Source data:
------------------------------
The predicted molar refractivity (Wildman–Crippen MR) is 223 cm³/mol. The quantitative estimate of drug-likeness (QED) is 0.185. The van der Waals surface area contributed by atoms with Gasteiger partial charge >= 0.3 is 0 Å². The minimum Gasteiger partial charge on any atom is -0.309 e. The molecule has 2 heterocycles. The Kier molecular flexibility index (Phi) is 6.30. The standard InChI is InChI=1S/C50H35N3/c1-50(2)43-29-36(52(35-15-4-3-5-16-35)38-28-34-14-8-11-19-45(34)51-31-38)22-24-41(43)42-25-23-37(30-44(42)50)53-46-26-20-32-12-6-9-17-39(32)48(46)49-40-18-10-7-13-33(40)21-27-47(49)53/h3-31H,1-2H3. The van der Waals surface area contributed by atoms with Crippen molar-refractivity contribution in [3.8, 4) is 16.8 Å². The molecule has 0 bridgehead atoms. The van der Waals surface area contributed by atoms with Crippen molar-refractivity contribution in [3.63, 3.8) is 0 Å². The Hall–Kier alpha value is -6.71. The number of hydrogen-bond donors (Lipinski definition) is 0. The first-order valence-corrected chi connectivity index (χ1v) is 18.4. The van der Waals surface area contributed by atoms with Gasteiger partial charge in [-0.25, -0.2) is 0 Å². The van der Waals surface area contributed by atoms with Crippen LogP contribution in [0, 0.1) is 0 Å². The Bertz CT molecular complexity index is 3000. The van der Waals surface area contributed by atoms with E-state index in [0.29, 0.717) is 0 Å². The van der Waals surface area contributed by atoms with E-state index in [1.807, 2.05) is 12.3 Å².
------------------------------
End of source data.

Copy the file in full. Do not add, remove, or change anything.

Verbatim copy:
The predicted molar refractivity (Wildman–Crippen MR) is 223 cm³/mol. The quantitative estimate of drug-likeness (QED) is 0.185. The van der Waals surface area contributed by atoms with Gasteiger partial charge >= 0.3 is 0 Å². The minimum Gasteiger partial charge on any atom is -0.309 e. The molecule has 2 heterocycles. The Kier molecular flexibility index (Phi) is 6.30. The standard InChI is InChI=1S/C50H35N3/c1-50(2)43-29-36(52(35-15-4-3-5-16-35)38-28-34-14-8-11-19-45(34)51-31-38)22-24-41(43)42-25-23-37(30-44(42)50)53-46-26-20-32-12-6-9-17-39(32)48(46)49-40-18-10-7-13-33(40)21-27-47(49)53/h3-31H,1-2H3. The van der Waals surface area contributed by atoms with Crippen molar-refractivity contribution in [3.8, 4) is 16.8 Å². The molecule has 0 bridgehead atoms. The van der Waals surface area contributed by atoms with Crippen molar-refractivity contribution in [3.63, 3.8) is 0 Å². The Hall–Kier alpha value is -6.71. The number of hydrogen-bond donors (Lipinski definition) is 0. The first-order valence-corrected chi connectivity index (χ1v) is 18.4. The van der Waals surface area contributed by atoms with Gasteiger partial charge in [-0.25, -0.2) is 0 Å². The van der Waals surface area contributed by atoms with Crippen LogP contribution in [0, 0.1) is 0 Å². The Bertz CT molecular complexity index is 3000. The van der Waals surface area contributed by atoms with E-state index in [0.29, 0.717) is 0 Å². The van der Waals surface area contributed by atoms with E-state index in [1.807, 2.05) is 12.3 Å².